Often sellers look at renovating parts of their home prior to listing it on the market. However not all updates will produce the same return on investment, and some may be flat out money pits. Here are some things to consider before you embark on a resale renovation.
What are you updating?
Bathrooms and Kitchens are generally a great area to update. However, use caution when improving them for purpose of resale. Be careful that the quality of the update is in line with the rest of the home. When a home has only been partially renovated, it can sometimes put more emphasize on the remaining areas of the home, more-so than an original home. For instance, if you live in a mostly redone home, and try to renovate an outdated bathroom on the cheap, a potential buyer might assume you have cut corners in other areas of the home as well.
When to hold off.
A home in an original state can give a buyer the opportunity to create their own designs and put their personal stamp on the interior. An original home creates a larger window of buyers, including first time buyer’s looking to move right in or make updates over time, as well as those looking to renovate immediately. Older homes with a good sized lot can also be attractive to builders. In these cases, your pre-sale renovations may be no benefit to the sale price. At the end of the day, the larger the variety of buyer that the home appeals to, the greater the opportunity there is to generate competition for your home.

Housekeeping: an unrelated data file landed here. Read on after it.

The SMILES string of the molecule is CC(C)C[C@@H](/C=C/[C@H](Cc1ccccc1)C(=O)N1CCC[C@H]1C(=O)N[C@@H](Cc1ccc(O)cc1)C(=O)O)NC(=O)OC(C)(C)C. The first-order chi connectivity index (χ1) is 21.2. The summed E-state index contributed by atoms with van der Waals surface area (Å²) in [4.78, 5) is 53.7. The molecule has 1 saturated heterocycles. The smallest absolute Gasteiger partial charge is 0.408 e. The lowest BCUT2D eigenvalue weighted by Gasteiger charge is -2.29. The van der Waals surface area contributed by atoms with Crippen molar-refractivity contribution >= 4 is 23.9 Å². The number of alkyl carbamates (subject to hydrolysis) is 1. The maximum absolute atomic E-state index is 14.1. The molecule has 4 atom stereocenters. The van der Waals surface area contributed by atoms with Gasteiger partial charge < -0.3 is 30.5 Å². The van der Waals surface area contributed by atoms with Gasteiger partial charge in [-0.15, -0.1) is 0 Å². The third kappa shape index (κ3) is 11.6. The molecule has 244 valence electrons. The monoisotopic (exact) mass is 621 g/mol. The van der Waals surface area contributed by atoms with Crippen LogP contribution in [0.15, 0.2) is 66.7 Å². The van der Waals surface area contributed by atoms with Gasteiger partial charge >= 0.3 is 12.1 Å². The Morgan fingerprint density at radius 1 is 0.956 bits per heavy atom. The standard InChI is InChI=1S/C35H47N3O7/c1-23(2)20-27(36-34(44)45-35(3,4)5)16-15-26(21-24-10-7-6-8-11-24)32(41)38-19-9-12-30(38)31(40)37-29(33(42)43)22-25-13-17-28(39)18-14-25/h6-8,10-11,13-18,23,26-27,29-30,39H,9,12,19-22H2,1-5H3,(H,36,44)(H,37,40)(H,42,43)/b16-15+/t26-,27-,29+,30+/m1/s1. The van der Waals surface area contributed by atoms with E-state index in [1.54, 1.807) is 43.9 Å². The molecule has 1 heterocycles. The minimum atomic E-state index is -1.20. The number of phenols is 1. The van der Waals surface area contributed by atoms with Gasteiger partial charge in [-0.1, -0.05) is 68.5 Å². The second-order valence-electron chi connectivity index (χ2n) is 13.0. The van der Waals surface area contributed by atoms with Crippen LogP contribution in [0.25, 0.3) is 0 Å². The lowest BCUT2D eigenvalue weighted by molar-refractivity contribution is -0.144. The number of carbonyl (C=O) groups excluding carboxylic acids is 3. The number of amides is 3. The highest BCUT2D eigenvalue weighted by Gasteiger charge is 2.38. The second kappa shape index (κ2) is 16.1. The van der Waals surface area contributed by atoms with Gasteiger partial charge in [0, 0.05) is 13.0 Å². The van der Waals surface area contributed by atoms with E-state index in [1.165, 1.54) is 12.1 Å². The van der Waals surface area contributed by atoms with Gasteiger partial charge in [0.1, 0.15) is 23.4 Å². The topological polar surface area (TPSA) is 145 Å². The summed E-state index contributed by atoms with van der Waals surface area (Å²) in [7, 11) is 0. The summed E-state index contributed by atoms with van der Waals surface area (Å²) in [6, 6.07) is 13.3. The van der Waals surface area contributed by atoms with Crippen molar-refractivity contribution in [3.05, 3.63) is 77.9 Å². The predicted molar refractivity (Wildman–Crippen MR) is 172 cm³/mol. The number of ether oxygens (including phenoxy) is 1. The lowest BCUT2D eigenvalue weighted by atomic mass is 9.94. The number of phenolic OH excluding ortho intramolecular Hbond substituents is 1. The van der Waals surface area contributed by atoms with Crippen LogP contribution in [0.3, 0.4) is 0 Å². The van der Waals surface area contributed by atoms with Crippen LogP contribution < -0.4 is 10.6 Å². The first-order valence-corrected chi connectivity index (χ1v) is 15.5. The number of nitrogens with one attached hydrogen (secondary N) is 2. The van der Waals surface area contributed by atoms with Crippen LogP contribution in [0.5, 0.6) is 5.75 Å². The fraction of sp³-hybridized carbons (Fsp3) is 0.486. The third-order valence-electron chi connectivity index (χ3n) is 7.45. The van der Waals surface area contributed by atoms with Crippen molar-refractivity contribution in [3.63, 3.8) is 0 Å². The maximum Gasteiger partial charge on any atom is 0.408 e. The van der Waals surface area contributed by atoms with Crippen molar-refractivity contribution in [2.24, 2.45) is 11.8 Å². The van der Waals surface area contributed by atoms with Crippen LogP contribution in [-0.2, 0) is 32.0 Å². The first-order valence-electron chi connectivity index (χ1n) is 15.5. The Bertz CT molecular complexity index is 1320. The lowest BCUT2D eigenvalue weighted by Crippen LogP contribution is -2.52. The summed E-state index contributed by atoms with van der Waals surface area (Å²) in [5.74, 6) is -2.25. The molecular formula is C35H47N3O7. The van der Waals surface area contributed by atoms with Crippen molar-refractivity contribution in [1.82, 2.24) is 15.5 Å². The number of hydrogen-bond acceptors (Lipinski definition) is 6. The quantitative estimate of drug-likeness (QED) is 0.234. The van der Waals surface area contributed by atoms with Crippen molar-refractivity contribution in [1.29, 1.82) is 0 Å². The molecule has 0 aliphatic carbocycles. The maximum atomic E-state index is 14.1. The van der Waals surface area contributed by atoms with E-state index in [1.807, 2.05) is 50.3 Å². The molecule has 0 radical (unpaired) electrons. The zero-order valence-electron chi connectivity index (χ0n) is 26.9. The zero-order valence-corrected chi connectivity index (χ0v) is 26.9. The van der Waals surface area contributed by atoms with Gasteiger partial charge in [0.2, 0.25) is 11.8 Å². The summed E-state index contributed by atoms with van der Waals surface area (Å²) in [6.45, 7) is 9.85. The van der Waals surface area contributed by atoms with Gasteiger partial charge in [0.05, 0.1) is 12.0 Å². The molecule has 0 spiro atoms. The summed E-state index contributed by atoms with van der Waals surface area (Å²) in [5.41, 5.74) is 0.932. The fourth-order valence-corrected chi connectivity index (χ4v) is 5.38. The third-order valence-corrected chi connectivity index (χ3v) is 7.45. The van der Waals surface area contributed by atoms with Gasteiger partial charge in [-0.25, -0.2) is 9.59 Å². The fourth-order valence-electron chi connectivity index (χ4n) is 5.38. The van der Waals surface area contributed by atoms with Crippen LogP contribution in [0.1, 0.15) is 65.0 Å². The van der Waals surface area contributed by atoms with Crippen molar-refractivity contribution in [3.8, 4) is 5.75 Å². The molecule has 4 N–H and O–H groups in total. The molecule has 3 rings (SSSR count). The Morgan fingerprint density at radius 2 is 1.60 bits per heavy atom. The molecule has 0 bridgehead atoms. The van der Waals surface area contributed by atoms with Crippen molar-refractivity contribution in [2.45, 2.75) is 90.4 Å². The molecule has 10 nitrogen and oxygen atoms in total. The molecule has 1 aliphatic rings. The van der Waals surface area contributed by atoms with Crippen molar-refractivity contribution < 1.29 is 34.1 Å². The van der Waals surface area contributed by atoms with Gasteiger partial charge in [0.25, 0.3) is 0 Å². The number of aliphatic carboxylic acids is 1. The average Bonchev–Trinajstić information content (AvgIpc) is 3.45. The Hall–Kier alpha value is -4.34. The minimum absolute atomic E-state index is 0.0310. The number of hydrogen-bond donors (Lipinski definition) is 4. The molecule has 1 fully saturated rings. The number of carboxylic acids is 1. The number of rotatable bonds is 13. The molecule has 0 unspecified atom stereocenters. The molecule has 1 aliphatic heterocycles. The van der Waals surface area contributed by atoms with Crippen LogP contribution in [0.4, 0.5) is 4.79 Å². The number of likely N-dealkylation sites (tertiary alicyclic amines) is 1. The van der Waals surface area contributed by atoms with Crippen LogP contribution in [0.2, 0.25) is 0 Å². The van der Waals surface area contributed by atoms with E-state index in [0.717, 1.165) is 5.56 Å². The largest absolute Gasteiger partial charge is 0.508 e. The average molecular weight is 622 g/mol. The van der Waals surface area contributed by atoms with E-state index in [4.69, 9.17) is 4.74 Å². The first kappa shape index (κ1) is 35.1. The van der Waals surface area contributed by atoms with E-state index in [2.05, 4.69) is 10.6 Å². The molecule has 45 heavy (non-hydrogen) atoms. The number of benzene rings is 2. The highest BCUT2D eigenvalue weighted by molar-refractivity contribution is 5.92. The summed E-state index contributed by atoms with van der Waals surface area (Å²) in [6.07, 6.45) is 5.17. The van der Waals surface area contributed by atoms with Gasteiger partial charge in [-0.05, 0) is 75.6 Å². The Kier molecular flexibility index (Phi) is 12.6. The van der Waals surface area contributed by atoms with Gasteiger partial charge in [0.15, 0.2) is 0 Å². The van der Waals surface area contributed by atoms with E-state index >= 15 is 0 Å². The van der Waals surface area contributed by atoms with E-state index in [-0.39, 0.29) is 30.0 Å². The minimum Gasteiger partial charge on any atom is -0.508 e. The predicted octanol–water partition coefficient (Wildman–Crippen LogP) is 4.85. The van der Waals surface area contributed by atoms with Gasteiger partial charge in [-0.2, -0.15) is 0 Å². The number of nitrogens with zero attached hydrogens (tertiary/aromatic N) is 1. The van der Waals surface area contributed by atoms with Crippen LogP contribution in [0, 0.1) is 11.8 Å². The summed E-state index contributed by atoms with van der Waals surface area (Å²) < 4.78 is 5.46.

Enjoy your renovation.
In general, renovations for your own enjoyment have the best return. They can be enjoyed for years, and if in-line with the buyers wants, can have an added beneficial financial return. These updates have the highest ROI when the renovations are high quality, done by professionals, and have clean, neutral finishes.
At the end of the day…
The market can change at any time, and there are always risks when adding money to your home for a quick flip. When considering listing an original home, your best bet is to seek assistance with a professional realtor, prior to renovating. Depending on the market, it may be more beneficial to skip renovations, and invest in small updates or staging instead. Staging a home can include softening existing colours, brightening rooms with new lighting and attracting buyers who may have trouble visualizing furniture placement and arrangements without having to renovated a space. This can often bring your best return for your investment.